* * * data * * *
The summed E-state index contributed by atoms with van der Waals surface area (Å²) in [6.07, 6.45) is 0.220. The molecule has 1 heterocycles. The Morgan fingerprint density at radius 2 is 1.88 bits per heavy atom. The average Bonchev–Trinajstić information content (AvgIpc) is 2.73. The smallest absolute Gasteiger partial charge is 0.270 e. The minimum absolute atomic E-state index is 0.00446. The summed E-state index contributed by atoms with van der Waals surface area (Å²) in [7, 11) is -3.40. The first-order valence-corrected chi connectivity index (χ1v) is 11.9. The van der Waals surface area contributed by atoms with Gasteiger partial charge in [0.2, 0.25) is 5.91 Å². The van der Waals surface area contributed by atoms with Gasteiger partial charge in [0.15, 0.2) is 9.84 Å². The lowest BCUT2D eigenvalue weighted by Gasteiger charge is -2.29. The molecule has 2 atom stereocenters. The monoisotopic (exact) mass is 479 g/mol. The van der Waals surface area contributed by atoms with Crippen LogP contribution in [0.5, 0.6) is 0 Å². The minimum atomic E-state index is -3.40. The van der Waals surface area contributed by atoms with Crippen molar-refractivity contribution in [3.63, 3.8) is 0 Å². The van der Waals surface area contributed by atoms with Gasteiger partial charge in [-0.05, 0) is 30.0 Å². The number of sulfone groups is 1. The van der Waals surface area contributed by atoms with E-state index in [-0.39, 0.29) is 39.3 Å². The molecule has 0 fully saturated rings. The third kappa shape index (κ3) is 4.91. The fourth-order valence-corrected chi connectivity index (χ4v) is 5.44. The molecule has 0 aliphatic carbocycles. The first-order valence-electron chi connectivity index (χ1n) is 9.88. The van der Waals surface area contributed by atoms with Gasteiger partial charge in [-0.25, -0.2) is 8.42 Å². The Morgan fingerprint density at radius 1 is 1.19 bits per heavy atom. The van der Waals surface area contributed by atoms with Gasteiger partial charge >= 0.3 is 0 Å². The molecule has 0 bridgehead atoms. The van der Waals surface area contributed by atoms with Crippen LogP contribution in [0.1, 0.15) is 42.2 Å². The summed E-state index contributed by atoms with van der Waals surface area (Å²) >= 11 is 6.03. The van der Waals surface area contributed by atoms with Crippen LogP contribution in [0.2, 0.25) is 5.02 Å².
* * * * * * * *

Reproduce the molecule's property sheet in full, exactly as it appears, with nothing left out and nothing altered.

The summed E-state index contributed by atoms with van der Waals surface area (Å²) in [6.07, 6.45) is 0.220. The molecule has 1 heterocycles. The Morgan fingerprint density at radius 2 is 1.88 bits per heavy atom. The average Bonchev–Trinajstić information content (AvgIpc) is 2.73. The smallest absolute Gasteiger partial charge is 0.270 e. The minimum absolute atomic E-state index is 0.00446. The summed E-state index contributed by atoms with van der Waals surface area (Å²) in [7, 11) is -3.40. The first-order valence-corrected chi connectivity index (χ1v) is 11.9. The van der Waals surface area contributed by atoms with Gasteiger partial charge in [0.2, 0.25) is 5.91 Å². The van der Waals surface area contributed by atoms with Gasteiger partial charge in [0.15, 0.2) is 9.84 Å². The lowest BCUT2D eigenvalue weighted by Gasteiger charge is -2.29. The molecule has 2 atom stereocenters. The monoisotopic (exact) mass is 479 g/mol. The van der Waals surface area contributed by atoms with Crippen LogP contribution in [0.5, 0.6) is 0 Å². The minimum atomic E-state index is -3.40. The van der Waals surface area contributed by atoms with Crippen molar-refractivity contribution in [3.63, 3.8) is 0 Å². The van der Waals surface area contributed by atoms with Gasteiger partial charge in [-0.05, 0) is 30.0 Å². The number of sulfone groups is 1. The van der Waals surface area contributed by atoms with E-state index in [-0.39, 0.29) is 39.3 Å². The molecule has 0 fully saturated rings. The third kappa shape index (κ3) is 4.91. The fourth-order valence-corrected chi connectivity index (χ4v) is 5.44. The molecule has 0 aliphatic carbocycles. The first-order valence-electron chi connectivity index (χ1n) is 9.88. The van der Waals surface area contributed by atoms with Gasteiger partial charge in [-0.25, -0.2) is 8.42 Å². The Morgan fingerprint density at radius 1 is 1.19 bits per heavy atom. The van der Waals surface area contributed by atoms with Gasteiger partial charge >= 0.3 is 0 Å². The molecule has 0 bridgehead atoms. The van der Waals surface area contributed by atoms with Crippen LogP contribution in [0.1, 0.15) is 42.2 Å². The summed E-state index contributed by atoms with van der Waals surface area (Å²) >= 11 is 6.03. The van der Waals surface area contributed by atoms with Crippen LogP contribution in [0.2, 0.25) is 5.02 Å².